Killing Jesus: A History, by Bill O’Reilly & Martin Dugard
One of the occupational hazards of being a prolific book reviewer is that one gets random books to review. This is not a book that I would have automatically gravitated to on my own, but a fellow member of my congregation loaned it to me after services this past Sabbath and wanted to read the review. I am generally happy to oblige when a book is as easy to read as this one was. I would not be as amused or pleased to be offered a mid-Victorian novel to read, but a book that is under 300 pages and that is a compelling narrative read is always going to be appreciated. Judging from what I saw in this book, the other two books by this particular pair of authors is likely to be a gripping historical narrative about a famous murder that aims at bestseller status. Of course, where these two authors go from here is also an open question, considering there is not exactly a large number of situations that combine bestseller potential with the sort of narrow focus that this series appears to have. It is a good problem after three bestsellers, though, to figure out where one is going next. There are far more serious problems authors can have.
This book is a very straightforward read, far less of a challenge than most of the books I tackle. It basically is divided among mostly short chapters that tell the narrative of the life and death of Jesus Christ looking particularly at the sociopolitical context. This context includes some areas that are likely to be familiar to those who are avid students of the historiography of the period , including the rampant sexual immorality of the period (this book is keen to discuss such unpleasant matters as the pedophilia of Tiberias Caesar in grim detail, as well as the more prosaic immorality of others), but there are likely to be some elements of the context that will be unfamiliar to many readers, which means that for many readers this book is likely to be as informative as it is excellent. It is a work that combines narrative skill along with sober history (with a very excellent list of sources at the end for those who wish to read more), and this particular skill is sufficiently rare to make this book a worthwhile read even for those who are familiar with the material that is inside.
This is not to say that this book is perfect, for it definitely has its flaws. The authors approach the subject matter from a clear Roman Catholic perspective, and at least they are open and honest about their bias from the start, which accounts for the way in which the book pays a great deal of attention to completely irrelevant ex cathedra pronouncements of the pope on such matters as Mary’s perpetual virginity and absence of original sin and other related concerns. Likewise, it is only at the very end of the book when the mentions of Jesus Christ in the contemporary historiography is mentioned, which is a common focus of those authors who are interested in apologetics. There are also some quibbles I have about the way that this book transliterates YHWH as Jehovah, although these quibbles are fairly minor. The only substantial issue I have with this book is its chronology, both dealing with the birth and death of the Messiah, although in fairness the authors at least attempt to justify their particular choices in chronology, even if these arguments are not sufficient nor particularly accurate.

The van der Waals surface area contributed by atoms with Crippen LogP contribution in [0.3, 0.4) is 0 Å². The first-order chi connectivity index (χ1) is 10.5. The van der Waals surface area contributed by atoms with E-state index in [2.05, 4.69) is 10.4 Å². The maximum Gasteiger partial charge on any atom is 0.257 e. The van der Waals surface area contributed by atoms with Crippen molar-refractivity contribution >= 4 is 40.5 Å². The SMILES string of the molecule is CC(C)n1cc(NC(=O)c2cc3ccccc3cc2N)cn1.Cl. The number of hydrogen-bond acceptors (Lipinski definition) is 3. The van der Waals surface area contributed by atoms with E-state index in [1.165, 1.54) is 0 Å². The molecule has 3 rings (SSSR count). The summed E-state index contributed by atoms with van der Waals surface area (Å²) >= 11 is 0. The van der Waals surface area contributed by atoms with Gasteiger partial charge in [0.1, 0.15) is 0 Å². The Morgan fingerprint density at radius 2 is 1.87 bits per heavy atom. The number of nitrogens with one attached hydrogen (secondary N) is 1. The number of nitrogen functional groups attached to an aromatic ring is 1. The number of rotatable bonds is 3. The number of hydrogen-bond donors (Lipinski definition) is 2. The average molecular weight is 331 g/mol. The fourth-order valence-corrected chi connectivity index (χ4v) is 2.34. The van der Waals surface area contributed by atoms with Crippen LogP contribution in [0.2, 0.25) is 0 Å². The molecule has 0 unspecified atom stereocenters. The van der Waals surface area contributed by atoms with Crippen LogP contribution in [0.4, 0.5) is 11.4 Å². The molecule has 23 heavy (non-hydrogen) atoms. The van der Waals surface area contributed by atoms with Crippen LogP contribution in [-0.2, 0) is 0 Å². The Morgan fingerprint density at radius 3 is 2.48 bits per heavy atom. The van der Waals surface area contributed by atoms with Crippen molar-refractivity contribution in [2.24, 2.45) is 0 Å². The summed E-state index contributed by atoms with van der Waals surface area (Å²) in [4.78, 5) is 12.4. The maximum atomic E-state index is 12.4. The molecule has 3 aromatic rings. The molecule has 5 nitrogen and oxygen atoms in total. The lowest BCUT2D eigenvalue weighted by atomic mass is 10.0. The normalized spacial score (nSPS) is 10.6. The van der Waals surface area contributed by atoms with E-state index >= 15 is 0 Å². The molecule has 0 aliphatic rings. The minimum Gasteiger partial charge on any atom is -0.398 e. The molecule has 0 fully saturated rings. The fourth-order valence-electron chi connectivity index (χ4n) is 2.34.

Despite these flaws, though, this is a very excellent work. Although there is no shortage of books that deal with the subject of the death of Jesus Christ from a historical perspective, there is always room for more books if they are sufficiently well-written and well-researched. If one is going to tread the well-trod ground of examining the life of our Lord and Savior, to do with a mix of biblical faith and sober historicity is a very worthy way to go about it. For those who are not deterred by the name of the lead author of this book, or by the frankly traditionalist subject matter of the material, this is a work that rewards the reader with both style and content. That is sufficient cause for me to enjoy such a work, and to be interested in reading the rest of the body of work of this paring of authors, to see if Killing Lincoln and Killing Kennedy match this work’s general excellence. Any time a work rewards the time spent reading and also sparks curiosity in the rest of the author’s body of work, it can be said that this book is a success. And so it is, despite its flaws.
 See, for example: